Strike still slides on

The Associated Press

NEW YORK Baseball owners canceled a quarterly meeting set for next week, and their negotiator said Tuesday it had nothing to do with stifling dissent within the group.

"As long as the players are on strike, the clubs will devote all their efforts to resolving the dispute," acting commissioner Bud Selig said. "Many owners are involved in the negotiations and everybody agrees it would serve no useful purpose to spend a couple of days in meetings and divert attention from the compelling task at hand."

Richard Ravitch, management's negotiator, denied the meeting was called off in an effort to deny a forum to owners who dissent from management's bargaining position. The meeting had been scheduled for Sept. 7-9 in Detroit.

"In the conference call today, there was not one owner who suggested that meeting go forward," Ravitch said. "No one objected, so it can't be a move to stifle dissent."

Selig, in a telephone interview, said after a telephone conference call with about 18 clubs that there was no desire to go ahead with the meeting but that it would be held in Detroit before the end of the year.

"This was one time I was willing to let the minority rule if a fair number of clubs wanted a meeting," he said. "There was just frankly no desire."

Baltimore Orioles owner Peter Angelos, the most outspoken opponent of management's demand for a salary cap, declined comment but said the lack of bargaining as the work stoppage completed its 19th day.

"There nothing going on at all," he said.

Owners have not met since June 9 in Cincinnati. They also canceled meetings during the early part of the 1981 strike and during the middle of the 1990 lockout.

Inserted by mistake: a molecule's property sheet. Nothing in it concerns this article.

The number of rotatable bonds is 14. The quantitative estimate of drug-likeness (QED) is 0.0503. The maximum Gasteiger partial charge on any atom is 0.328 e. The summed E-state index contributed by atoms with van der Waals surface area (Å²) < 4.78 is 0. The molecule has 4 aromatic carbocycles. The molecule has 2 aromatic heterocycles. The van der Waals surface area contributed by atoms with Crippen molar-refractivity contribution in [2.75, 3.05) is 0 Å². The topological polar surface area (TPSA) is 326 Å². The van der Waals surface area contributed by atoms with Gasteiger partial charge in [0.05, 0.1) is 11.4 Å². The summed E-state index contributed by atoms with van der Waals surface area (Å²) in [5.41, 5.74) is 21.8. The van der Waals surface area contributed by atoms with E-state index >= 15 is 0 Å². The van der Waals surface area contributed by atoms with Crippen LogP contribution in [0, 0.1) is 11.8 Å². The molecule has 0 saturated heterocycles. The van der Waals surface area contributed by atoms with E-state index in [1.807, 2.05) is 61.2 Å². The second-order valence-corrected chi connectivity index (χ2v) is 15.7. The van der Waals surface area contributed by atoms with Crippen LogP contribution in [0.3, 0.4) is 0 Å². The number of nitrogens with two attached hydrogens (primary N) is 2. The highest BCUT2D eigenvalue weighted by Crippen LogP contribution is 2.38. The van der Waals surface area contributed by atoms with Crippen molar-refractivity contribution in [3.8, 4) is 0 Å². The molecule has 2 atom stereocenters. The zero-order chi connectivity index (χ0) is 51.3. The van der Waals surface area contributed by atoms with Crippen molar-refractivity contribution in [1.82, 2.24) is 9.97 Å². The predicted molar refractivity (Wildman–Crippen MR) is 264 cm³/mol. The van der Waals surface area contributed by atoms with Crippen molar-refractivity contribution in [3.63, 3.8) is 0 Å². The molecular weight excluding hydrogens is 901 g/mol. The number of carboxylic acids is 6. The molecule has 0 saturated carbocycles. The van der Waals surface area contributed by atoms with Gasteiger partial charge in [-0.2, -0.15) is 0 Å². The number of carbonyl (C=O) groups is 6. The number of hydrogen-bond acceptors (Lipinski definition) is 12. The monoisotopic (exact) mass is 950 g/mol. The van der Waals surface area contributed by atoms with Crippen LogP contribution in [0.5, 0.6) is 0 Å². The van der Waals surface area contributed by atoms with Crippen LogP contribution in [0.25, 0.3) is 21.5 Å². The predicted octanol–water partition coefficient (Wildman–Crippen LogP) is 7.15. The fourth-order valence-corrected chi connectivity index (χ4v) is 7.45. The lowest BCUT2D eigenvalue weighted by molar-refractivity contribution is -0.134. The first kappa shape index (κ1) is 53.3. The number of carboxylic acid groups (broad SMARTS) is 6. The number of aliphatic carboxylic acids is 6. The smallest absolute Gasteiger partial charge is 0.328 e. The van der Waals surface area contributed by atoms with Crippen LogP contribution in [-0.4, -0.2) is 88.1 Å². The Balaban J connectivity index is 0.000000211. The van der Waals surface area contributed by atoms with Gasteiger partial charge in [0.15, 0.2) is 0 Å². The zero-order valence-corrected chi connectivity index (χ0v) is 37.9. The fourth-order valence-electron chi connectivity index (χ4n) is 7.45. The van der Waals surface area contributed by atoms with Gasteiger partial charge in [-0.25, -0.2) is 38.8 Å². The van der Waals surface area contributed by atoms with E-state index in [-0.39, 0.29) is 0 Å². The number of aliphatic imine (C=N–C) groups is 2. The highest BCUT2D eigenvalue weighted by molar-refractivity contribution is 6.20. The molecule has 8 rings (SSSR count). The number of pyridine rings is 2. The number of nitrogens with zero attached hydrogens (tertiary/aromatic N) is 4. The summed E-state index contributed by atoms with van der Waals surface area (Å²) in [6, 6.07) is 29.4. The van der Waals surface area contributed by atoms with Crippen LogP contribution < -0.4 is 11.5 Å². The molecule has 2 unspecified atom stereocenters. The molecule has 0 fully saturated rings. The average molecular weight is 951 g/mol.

"It sounds like somebody doesn't want to have a meeting," union head Donald Fehr said.

Eugene Orza, the union's No. 2 official, called the move "predictable," adding: "They can have any meeting they want, including with us."

The strike, which began Aug. 12, canceled 14 more games Tuesday and raised the total to 246. Talks broke off last Thursday, but federal mediators are to meet separately with each side on Wednesday.

"I think they just want to find out what's going on, to move the process along," Ravitch said.

John Harrington, the chief executive officer of the Boston Red Sox, and Dave Montgomery, executive vice president of the Philadelphia Phillies, will attend on behalf of the owners. No players are expected to attend.

"Hopefully, that will lead to a joint meeting later in the week," Harrington said.

The sides did reach a small agreement Tuesday: The deadline for teams to set postseason rosters was pushed back from Aug. 31 to no more than 48 hours after a settlement. Teams will be able to recall players in their minor-league systems but can't add players acquired from other organizations after Aug. 31.

Orza said the union still had the right to file grievances over players recalled from the minor leagues and put on strike.

At an appearance in Chicago, White Sox first baseman Frank Thomas said he didn't think there will be a postseason.

"Right now, to be honest, it's hard to think about staying in shape," he said. "In my mind I think it's over, I think the season is over and it's going to be a difficult situation for there not to be a World Series this year."

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